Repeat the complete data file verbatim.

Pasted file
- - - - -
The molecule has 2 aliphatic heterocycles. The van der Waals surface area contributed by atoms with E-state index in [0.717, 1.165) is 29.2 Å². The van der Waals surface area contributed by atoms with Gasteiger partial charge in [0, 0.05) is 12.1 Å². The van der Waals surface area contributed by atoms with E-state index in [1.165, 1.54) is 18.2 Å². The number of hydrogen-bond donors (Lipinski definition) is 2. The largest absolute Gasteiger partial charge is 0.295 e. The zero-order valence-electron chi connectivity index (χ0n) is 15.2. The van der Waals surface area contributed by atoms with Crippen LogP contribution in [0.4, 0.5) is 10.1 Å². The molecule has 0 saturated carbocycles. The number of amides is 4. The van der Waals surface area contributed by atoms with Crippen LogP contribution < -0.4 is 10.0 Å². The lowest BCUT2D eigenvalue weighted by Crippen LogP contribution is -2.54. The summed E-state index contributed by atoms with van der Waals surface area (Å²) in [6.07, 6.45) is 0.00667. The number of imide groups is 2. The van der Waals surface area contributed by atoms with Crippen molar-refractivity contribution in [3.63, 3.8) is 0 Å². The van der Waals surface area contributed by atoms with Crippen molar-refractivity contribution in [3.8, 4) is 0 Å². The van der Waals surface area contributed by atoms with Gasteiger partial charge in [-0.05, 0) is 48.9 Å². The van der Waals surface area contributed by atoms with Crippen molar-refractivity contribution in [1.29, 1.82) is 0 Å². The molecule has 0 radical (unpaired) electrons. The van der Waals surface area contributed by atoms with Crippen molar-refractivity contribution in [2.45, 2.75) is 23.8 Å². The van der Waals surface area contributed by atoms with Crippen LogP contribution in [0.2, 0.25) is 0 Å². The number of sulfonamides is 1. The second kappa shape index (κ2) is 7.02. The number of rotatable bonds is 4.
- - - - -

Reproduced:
The molecule has 2 aliphatic heterocycles. The van der Waals surface area contributed by atoms with E-state index in [0.717, 1.165) is 29.2 Å². The van der Waals surface area contributed by atoms with Gasteiger partial charge in [0, 0.05) is 12.1 Å². The van der Waals surface area contributed by atoms with E-state index in [1.165, 1.54) is 18.2 Å². The number of hydrogen-bond donors (Lipinski definition) is 2. The largest absolute Gasteiger partial charge is 0.295 e. The zero-order valence-electron chi connectivity index (χ0n) is 15.2. The van der Waals surface area contributed by atoms with Crippen LogP contribution in [0.4, 0.5) is 10.1 Å². The molecule has 0 saturated carbocycles. The number of amides is 4. The van der Waals surface area contributed by atoms with Crippen LogP contribution < -0.4 is 10.0 Å². The lowest BCUT2D eigenvalue weighted by Crippen LogP contribution is -2.54. The summed E-state index contributed by atoms with van der Waals surface area (Å²) in [6.07, 6.45) is 0.00667. The number of imide groups is 2. The van der Waals surface area contributed by atoms with Crippen molar-refractivity contribution in [3.63, 3.8) is 0 Å². The van der Waals surface area contributed by atoms with Crippen molar-refractivity contribution in [3.8, 4) is 0 Å². The van der Waals surface area contributed by atoms with Gasteiger partial charge in [-0.05, 0) is 48.9 Å². The van der Waals surface area contributed by atoms with Crippen molar-refractivity contribution in [1.29, 1.82) is 0 Å². The molecule has 0 radical (unpaired) electrons. The van der Waals surface area contributed by atoms with Crippen molar-refractivity contribution in [2.45, 2.75) is 23.8 Å². The van der Waals surface area contributed by atoms with Crippen LogP contribution in [0.2, 0.25) is 0 Å². The number of sulfonamides is 1. The second kappa shape index (κ2) is 7.02. The number of rotatable bonds is 4.